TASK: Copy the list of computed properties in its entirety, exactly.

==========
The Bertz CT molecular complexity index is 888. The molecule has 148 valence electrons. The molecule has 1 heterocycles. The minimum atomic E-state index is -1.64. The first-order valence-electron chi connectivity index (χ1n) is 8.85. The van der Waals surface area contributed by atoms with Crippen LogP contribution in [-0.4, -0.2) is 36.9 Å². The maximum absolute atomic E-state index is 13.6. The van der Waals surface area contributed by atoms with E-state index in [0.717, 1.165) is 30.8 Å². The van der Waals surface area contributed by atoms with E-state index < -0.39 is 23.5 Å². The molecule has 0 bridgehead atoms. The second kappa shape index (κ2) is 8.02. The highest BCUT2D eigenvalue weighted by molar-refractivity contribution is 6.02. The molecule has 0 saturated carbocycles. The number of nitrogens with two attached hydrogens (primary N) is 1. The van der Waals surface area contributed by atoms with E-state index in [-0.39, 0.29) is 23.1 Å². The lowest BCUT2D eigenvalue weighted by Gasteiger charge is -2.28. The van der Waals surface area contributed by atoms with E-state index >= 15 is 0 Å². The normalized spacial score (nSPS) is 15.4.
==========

The Bertz CT molecular complexity index is 888. The molecule has 148 valence electrons. The molecule has 1 heterocycles. The minimum atomic E-state index is -1.64. The first-order valence-electron chi connectivity index (χ1n) is 8.85. The van der Waals surface area contributed by atoms with Crippen LogP contribution in [-0.4, -0.2) is 36.9 Å². The maximum absolute atomic E-state index is 13.6. The van der Waals surface area contributed by atoms with E-state index in [0.717, 1.165) is 30.8 Å². The van der Waals surface area contributed by atoms with E-state index < -0.39 is 23.5 Å². The molecule has 0 bridgehead atoms. The second kappa shape index (κ2) is 8.02. The highest BCUT2D eigenvalue weighted by molar-refractivity contribution is 6.02. The molecule has 0 saturated carbocycles. The number of nitrogens with two attached hydrogens (primary N) is 1. The van der Waals surface area contributed by atoms with E-state index in [-0.39, 0.29) is 23.1 Å². The lowest BCUT2D eigenvalue weighted by Gasteiger charge is -2.28. The van der Waals surface area contributed by atoms with E-state index >= 15 is 0 Å². The normalized spacial score (nSPS) is 15.4.